From untimely deaths to marriage proposals, these scenes stuck with us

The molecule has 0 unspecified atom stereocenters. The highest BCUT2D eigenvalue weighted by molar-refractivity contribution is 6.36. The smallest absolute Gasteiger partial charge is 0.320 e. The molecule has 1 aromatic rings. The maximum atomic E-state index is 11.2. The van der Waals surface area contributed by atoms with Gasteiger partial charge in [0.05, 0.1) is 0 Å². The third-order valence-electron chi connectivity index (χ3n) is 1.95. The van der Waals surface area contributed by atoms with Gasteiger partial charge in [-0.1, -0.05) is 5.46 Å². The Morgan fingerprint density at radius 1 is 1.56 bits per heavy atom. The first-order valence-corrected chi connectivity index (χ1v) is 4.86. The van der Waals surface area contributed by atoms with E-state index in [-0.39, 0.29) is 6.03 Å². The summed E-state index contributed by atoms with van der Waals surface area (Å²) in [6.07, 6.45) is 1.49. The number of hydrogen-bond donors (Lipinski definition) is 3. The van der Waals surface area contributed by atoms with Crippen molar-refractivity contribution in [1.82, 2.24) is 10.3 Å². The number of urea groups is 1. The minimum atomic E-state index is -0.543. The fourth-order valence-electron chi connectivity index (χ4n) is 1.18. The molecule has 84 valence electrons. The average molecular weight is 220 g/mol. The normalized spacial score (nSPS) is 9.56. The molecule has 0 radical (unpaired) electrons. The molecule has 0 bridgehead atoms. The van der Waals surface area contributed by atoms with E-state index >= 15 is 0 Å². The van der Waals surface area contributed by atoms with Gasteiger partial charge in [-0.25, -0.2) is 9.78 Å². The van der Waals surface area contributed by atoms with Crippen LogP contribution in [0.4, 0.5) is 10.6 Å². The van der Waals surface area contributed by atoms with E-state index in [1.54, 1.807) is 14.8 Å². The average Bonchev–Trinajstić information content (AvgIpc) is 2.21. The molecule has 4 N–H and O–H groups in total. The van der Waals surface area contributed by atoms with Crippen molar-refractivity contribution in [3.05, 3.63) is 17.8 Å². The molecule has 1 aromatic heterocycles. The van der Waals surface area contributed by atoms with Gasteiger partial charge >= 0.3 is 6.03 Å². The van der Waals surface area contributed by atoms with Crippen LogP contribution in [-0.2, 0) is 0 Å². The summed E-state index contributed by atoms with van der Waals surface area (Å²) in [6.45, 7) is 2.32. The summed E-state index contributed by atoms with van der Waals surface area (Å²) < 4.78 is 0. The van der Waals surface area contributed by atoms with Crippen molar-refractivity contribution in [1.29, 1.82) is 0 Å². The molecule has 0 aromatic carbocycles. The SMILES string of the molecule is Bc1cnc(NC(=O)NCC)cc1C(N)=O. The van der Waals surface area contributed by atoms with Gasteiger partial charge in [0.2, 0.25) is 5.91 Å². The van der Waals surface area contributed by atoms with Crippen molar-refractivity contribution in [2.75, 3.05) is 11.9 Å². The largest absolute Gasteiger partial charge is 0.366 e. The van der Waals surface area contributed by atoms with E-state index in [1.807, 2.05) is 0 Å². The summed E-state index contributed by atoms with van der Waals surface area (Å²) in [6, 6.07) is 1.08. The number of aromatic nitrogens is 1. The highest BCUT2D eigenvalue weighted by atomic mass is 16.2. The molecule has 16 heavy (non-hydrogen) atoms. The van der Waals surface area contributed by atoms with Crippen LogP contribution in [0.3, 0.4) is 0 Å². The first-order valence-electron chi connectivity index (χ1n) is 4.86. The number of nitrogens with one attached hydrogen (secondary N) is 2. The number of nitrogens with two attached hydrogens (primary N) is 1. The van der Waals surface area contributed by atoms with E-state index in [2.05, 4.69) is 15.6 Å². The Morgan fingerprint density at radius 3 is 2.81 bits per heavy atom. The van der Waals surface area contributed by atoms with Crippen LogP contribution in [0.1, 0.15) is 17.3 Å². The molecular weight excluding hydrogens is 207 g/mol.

Watching a year’s worth of TV can make all those stories and characters feel like a giant blur, especially if you’re a voracious viewer. With so much storyline to disseminate, taking in dozens of series can fall into the category of becoming a chore. Yet, what makes those endless hours watching TV worth it are the moments that take your breath away. In most every series, there is that scene or two that just sticks with you — a conversation between characters, a pause, an action — that you can’t forget. A majority of those scenes, at least for me, come from dramas in the cable universe. For the most part, I disdain reality programming, so you won’t see anything from “The Real Housewives” series or the elimination of a contestant on a musical competition series on this list of TV’s best moments of 2012. Comedies have those moments as well, though they may be harder to define. If you’re laughing throughout a 30-minute episode of “Modern Family” or “New Girl,” which was the biggest laugh can be difficult to assess. And, in all honesty, there are more quality dramas on the air than top-notch comedies. Here are a handful of standout smallscreen memories from 2012: Goodbye, Lane: Jared Harris’ Lane Pryce was the quiet one among the drinkers, smokers and philanderers on “Mad Men,” and he might have been the most proud. That extreme adversity to shame cost him his life. He hung himself rather than admit he was fired from the company for embezzling funds to pay his own taxes. It was a shocking way to see his character written off. crew that’s always in each other’s business. When she and husband Peter Krause deliver the tragic news, it’s crushing — not only to the characters but those of us at home washing away in tears. The confession: It wasn’t when, with bulging eyes and a quivering chin, that Claire Danes finally breaks Damian Lewis in the interrogation scene in “Homeland” that reset the plot for most of season two. Rather it was Carrie’s affection for Brody that swayed him to fess up, and she used that emotion effectively, convincing him that their relationship took priority over his terrorist agenda. And away they go: You don’t have to be a horse-racing junkie to understand the drama of a big race, and no race were bigger than Nick Nolte’s Gettin’ Up Morning competing against Dustin Hoffman’s Pint of Plain in a classic duel at Santa Anita in HBO’s unfortunate “Luck.” Sadly, that episode turned out to be the series finale and we’ll never know what would have become of David Milch’s equine saga. A quiet sitdown: Sometimes a great scene has no dramatic conclusion hanging in the balance, just a pairing of superb actors at the top of their craft. That’s what struck me when I watched Khandi Alexander and Clarke Peters’ characters chat up one another in HBO’s New Orleans-set “Treme.” I’d watch these two talk about anything, at any time, all day long. Presidential guffaws: “Veep” set just the right comedic tone in its debut season, and while many moments made me laugh, near the top of the list was when Julia Louis-Dreyfus found out the president was feeling ill and she might, at any moment, become the most powerful person in the world. It was as if one of us — a schlub who befuddled her way up the political ladder — was thrust into such a situation that brought out the comedic aspect of it all.
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